The results of this project have been disseminated by IMAGINE Network and its patient advocacy partners including McMaster Health Forum, Crohn’s and Colitis Canada, Canadian Digestive Health Foundation and Gastrointestinal Society, which have a cumulative social media community greater than 70,000 followers. All products from the project can be downloaded from the website and links disseminated through Facebook, Twitter and e-newsletters. The next steps identified are informing ongoing conversations among participants about to how to improve systems across Canada. For example, Manitoba has revised its health care model to Shared Health Manitoba and Dr. Charles Bernstein, spurred by this KT policy initiative and armed with the evidence summaries, has since engaged with health administrators and policy-makers about strengthening regional efforts in Manitoba.
A comparison between the two sets of guidelines revealed some differences. Both sets of guidelines used the GRADE system to evaluate the quality of the scientific evidence available and both had one methodologist in common (PM) and were presented with the same data to interpret. There were similarities in conclusions for many statements but there were some instances the groups reached different treatment recommendations for patients with IBS. In particular, the Canadian IBS guidelines were broader in scope, including recommendations on diagnostic testing and alternative therapies for IBS. Both guidelines evaluated many of the same pharmacological interventions for IBS but again differences were found. For example, the US guidelines gave a strong recommendation for lubiprostone whilst the Canadian guideline gave this drug a conditional recommendation. Furthermore, while the American guidelines suggested the use the non-absorbable antibiotic rifaximin for reduction in global IBS symptoms as well as bloating in non-constipated IBS patients, the Canadian consensus group chose not make a recommendation (neither for nor against) offering diarrhea-predominant IBS patients one course of rifaximin therapy to improve IBS symptoms. Input from primary doctors and the patient representative was a major factor in these differing interpretations of the data. Therefore, the composition of a more diverse group of healthcare professionals and the inclusion of the patient’s perspective within the Canadian consensus group is likely to have influenced the final product.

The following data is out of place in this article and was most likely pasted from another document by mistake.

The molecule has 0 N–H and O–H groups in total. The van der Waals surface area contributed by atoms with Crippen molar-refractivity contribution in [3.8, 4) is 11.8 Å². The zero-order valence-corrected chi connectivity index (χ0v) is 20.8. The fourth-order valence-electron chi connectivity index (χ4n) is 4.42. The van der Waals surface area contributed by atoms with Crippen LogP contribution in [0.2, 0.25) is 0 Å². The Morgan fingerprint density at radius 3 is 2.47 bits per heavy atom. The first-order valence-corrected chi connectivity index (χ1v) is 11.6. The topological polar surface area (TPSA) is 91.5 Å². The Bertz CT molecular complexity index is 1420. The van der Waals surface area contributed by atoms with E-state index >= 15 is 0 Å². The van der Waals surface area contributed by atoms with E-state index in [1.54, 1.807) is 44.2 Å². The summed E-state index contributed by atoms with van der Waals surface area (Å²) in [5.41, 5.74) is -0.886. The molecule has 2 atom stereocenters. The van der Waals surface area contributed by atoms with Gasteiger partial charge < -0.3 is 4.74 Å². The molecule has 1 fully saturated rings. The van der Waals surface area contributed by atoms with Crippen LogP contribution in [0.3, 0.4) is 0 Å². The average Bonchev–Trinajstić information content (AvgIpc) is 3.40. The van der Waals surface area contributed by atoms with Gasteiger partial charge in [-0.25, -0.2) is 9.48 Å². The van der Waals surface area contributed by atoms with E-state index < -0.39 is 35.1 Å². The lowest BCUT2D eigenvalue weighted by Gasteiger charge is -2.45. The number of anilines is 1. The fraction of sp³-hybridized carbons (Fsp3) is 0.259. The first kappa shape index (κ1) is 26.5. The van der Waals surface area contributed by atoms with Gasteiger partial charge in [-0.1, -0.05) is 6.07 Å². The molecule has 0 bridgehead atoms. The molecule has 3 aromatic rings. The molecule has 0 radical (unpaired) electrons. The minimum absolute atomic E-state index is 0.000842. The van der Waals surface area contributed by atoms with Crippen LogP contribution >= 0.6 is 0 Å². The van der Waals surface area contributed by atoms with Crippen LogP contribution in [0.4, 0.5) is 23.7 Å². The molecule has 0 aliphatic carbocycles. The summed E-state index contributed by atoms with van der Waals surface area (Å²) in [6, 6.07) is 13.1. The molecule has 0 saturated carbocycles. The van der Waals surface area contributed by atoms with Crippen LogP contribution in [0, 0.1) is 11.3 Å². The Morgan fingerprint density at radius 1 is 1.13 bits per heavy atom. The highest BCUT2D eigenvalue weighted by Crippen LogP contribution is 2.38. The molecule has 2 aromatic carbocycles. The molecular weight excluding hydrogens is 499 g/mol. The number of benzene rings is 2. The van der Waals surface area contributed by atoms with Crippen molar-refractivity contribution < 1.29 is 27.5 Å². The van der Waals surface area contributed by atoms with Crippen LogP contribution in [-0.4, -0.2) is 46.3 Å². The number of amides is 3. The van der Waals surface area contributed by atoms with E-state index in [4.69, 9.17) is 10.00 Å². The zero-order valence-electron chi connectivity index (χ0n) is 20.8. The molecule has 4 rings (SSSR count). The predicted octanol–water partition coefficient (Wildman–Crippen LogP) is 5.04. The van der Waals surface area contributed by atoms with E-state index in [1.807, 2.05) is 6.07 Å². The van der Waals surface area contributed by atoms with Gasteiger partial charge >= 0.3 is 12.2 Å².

Clinical practice guidelines are important to healthcare professionals and patients, and are critical to advancing patient outcomes. Once the Canadian guidelines are published in a scientific journal they will be communicated to clinicians treating IBS patients. IMAGINE will work closely with CAG and patient advocacy groups to build an awareness campaign to disseminate this information to a broader group of key stakeholders (including patients and policy makers). The importance of the patient/physician relationship is paramount when making decisions regarding treatment plans, which, in turn, impacts the likelihood of adherence to the treatment plan. It is therefore expected that with greater uptake of these guidelines, patient outcomes will improve ultimately resulting in cost savings to the healthcare system.